The evolutionary history of the first three enzymes in pyrimidine biosynthesis

Bioessays. 1993 Mar;15(3):157-64. doi: 10.1002/bies.950150303.


Some metabolic pathways are nearly ubiquitous among organisms: the genes encoding the enzymes for such pathways must therefore be ancient and essential. De novo pyrimidine biosynthesis is an example of one such metabolic pathway. In animals a single protein called CAD carries the first three steps of this pathway. The same three enzymes in prokaryotes are associated with separate proteins. The CAD gene appears to have evolved through a process of gene duplication and DNA rearrangement, leading to an in-frame gene fusion encoding a chimeric protein. A driving force for the creation of eukaryotic genes encoding multienzymatic proteins such as CAD may be the advantage of coordinate expression of enzymes catalyzing steps in a biosynthetic pathway. The analogous structure in bacteria is the operon. Differences in the translational mechanisms of eukaryotes and prokaryotes may have dictated the different strategies used by organisms to evolve coordinately regulated genes.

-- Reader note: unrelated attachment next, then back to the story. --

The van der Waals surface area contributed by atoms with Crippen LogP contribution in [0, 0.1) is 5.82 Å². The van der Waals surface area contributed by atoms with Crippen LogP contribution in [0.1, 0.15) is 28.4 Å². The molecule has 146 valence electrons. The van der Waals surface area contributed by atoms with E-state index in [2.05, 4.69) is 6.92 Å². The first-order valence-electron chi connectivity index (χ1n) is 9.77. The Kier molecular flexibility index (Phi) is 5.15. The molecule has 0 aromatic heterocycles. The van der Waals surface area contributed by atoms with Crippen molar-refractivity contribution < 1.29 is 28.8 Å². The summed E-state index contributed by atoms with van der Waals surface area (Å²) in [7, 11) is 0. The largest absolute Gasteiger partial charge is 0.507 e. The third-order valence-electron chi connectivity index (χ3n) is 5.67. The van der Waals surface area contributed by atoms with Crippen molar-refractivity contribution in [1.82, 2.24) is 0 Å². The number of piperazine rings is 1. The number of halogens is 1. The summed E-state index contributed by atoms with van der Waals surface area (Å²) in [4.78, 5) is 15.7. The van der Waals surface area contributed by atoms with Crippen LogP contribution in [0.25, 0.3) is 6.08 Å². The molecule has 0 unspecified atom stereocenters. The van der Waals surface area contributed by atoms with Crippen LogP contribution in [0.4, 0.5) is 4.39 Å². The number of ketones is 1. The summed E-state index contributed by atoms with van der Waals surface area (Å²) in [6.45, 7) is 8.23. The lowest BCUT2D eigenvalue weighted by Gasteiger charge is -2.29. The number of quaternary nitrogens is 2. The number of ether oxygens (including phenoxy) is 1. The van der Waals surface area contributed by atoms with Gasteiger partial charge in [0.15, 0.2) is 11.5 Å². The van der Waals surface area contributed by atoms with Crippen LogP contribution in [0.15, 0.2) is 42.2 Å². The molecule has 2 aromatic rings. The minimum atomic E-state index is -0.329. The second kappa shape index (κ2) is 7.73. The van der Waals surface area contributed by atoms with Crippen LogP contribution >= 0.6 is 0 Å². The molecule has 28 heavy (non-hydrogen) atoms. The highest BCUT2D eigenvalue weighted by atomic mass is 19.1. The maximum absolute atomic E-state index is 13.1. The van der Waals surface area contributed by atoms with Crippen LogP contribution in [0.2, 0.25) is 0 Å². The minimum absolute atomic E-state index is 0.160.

Publication types

  • Research Support, U.S. Gov't, Non-P.H.S.
  • Review

MeSH terms

  • Animals
  • Aspartate Carbamoyltransferase / genetics*
  • Bacteria / metabolism
  • Biological Evolution
  • Carbamoyl-Phosphate Synthase (Glutamine-Hydrolyzing) / genetics*
  • Dihydroorotase / genetics*
  • Mammals / metabolism
  • Multienzyme Complexes / genetics*
  • Pyrimidines / biosynthesis*


  • CAD trifunctional enzyme
  • Multienzyme Complexes
  • Pyrimidines
  • Aspartate Carbamoyltransferase
  • Dihydroorotase
  • Carbamoyl-Phosphate Synthase (Glutamine-Hydrolyzing)